Alternate Views
An Interview with the Creator & Producer of Alternative Radio
Jason McQuinn of Alternative Press Review
Courtesy to “EDucate

Alternative Radio is an hour-long, weekly public affairs program heard around the world on community and public radio, presenting views, perspectives and analyses that are ignored and distorted by the dominant corporate-controlled media. Programs most often include talks by or interviews with notable political, economic and cultural critics like Noam Chomsky, Edward Said, Howard Zinn, Helen Caldicott, Michael Parenti and Philip Agee. Alternative Radio was conceived by David Barsamian, who continues to produce and distribute it across continents by satellite each week. This interview, conducted by Jason McQuinn, took place in Boulder, Colorado in July, 1995.

Jason McQuinn: What I'd be most interested in asking you about is your experience with starting your radio show, getting it syndicated and dealing with other radio stations. And maybe partly since this magazine is really dedicated to fostering alternative media and helping people get their projects organized and done better - maybe you could give people some hints about the problems you faced, your original inspiration and how you got going?

David Barsamian: Well, I think first of all I don't come from any background in journalism. I have no training in radio. My skills are rather modest to say the least. I started this quite haphazardly, quite serendipitously. I moved to Boulder. The local radio station just started and they were looking for people to do programs and I started to do a world music program, which I politicized fairly quickly.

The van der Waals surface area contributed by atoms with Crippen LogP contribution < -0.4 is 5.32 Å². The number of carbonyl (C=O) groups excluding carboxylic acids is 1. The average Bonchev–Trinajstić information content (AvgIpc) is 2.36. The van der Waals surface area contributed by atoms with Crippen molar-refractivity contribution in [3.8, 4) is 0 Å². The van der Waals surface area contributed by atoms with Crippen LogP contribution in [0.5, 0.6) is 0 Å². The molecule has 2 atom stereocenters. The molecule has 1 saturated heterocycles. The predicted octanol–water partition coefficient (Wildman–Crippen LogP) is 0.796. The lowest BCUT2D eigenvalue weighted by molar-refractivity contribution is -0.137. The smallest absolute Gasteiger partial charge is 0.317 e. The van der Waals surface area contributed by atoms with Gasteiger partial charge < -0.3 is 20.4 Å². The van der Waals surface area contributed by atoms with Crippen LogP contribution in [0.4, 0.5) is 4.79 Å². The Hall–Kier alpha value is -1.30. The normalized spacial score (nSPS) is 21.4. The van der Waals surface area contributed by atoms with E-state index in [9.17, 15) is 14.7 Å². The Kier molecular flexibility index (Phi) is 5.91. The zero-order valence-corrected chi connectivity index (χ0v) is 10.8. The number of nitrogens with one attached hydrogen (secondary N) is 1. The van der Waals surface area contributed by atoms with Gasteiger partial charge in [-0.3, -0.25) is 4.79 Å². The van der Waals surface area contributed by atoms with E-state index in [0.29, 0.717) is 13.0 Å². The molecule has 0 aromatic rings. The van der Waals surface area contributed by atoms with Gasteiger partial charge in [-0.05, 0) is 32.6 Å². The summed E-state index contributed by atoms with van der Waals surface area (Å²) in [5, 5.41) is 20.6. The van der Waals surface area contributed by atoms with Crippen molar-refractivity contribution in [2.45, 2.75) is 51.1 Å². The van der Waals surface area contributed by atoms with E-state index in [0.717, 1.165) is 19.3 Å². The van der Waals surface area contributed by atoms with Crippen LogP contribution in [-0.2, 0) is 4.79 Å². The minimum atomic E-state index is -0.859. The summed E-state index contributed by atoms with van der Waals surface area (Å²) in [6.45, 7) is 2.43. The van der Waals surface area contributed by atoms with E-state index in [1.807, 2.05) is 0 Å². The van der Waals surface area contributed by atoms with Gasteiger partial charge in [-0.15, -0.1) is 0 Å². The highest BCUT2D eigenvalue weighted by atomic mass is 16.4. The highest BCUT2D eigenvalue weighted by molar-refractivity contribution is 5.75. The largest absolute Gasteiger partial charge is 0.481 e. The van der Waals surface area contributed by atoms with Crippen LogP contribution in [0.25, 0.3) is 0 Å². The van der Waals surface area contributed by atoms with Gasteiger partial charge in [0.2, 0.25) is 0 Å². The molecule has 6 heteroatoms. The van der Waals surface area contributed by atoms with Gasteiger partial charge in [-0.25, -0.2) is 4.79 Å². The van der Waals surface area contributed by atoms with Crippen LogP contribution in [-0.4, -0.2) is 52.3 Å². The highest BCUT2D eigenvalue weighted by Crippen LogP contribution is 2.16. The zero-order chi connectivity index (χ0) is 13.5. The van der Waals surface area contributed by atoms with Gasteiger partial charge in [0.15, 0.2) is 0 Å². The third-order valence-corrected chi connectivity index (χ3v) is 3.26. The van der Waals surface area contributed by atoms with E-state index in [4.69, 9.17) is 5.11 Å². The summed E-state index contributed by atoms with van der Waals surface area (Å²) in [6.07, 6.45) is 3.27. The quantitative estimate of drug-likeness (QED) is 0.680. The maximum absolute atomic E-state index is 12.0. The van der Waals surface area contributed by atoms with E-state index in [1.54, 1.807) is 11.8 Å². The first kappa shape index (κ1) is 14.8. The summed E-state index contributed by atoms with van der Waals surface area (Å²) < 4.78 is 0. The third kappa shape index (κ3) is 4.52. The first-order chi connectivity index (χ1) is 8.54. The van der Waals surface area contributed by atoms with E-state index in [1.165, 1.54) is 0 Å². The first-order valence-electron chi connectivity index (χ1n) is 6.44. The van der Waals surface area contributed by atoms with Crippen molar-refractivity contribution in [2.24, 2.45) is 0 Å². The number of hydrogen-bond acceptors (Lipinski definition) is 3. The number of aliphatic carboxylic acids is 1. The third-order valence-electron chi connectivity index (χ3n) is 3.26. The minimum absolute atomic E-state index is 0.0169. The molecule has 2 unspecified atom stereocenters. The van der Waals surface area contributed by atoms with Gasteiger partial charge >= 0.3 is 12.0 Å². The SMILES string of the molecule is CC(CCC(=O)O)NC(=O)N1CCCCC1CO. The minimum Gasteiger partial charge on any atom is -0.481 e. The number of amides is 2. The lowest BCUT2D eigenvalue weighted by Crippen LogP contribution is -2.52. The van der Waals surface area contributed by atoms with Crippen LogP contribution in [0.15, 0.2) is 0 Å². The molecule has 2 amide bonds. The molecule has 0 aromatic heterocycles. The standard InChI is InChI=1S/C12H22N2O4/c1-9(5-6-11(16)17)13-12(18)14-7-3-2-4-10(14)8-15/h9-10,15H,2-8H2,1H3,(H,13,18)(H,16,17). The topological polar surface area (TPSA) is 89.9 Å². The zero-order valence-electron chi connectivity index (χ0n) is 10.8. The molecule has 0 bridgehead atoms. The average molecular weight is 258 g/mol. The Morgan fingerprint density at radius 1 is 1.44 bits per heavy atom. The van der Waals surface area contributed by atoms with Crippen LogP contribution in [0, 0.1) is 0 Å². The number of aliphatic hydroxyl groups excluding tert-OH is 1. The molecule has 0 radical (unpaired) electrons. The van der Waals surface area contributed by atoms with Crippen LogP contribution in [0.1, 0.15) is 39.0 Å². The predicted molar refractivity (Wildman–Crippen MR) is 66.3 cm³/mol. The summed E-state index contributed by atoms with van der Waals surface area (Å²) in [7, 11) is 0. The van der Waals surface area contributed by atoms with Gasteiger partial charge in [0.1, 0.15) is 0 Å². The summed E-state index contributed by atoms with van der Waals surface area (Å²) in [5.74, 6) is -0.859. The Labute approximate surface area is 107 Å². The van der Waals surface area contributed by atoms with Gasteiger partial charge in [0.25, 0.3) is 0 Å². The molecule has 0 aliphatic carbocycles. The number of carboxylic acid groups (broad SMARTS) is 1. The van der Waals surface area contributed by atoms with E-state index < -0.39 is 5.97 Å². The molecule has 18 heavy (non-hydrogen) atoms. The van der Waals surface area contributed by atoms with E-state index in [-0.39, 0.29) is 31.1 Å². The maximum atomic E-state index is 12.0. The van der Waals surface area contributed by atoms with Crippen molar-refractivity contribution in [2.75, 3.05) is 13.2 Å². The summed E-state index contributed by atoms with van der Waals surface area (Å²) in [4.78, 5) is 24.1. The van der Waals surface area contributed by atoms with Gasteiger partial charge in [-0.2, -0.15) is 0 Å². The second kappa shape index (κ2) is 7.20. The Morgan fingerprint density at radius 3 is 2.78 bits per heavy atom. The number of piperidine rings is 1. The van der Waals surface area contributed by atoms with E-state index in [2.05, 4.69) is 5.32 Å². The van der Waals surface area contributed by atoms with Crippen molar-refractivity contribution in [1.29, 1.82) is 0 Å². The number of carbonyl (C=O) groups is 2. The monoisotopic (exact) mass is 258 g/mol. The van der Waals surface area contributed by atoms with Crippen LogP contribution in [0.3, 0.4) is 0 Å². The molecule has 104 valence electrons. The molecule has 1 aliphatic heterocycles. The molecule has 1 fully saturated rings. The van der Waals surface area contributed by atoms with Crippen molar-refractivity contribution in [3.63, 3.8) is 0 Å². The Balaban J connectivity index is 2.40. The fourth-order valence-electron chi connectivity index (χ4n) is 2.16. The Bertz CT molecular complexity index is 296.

JM: When did you start that?

DB:1978. And there was a lot of interest in my program locally. I was able to develop the skills that I have today, pretty much doing that local program - on-air skills to engineering, mixing, editing, interviewing, the whole thing - with no news sources, and not a lot of talent. I'm not being humble here. I'm not a tech whiz. I mean even today I'm not online. But I'm being pushed to get online. They want to order tapes, they want to deal through email. I'd rather hear your voice quite frankly. I'd rather talk to people. I'd rather meet them whenever possible like this. Imagine us doing this interview by email. I'm digressing here for a second, but there's a certain sterility to that, which in an era of increasing dehumanization I find not good. We need more contact, not less contact.

JM: More direct contact, less mediation.

DB: Yes, everyone's going to be in front of a screen. If not the television set, with it's sex trials and scandals, there are the other screens. The smart people are in front of computer screens, and everyone else - the masses - are watching television. People started locally asking for my programs. And I'd give them the tapes free of charge. I was pleased, you know. This continued and, because of my experience at a very small bilingual community radio station that I was the first program director of in Alamosa, Colorado, I figured out the satellite system, that there was this whole network. No one told me about it. I didn't know about it. There was no way to find out about these things. KGNU, incidentally, didn't have a satellite. Nobody knew about it. But I figured out what it was, how it worked, and how cheap it was - extraordinarily cheap, ridiculously cheap. I said, "Well, why don't I distribute some of these programs?" And that was my start. You know, a real hesitant first start. I had no idea what I was doing. I made a huge blunder initially. But I learned from these mistakes and pretty soon, by the late '80s I was doing more and more independent programming.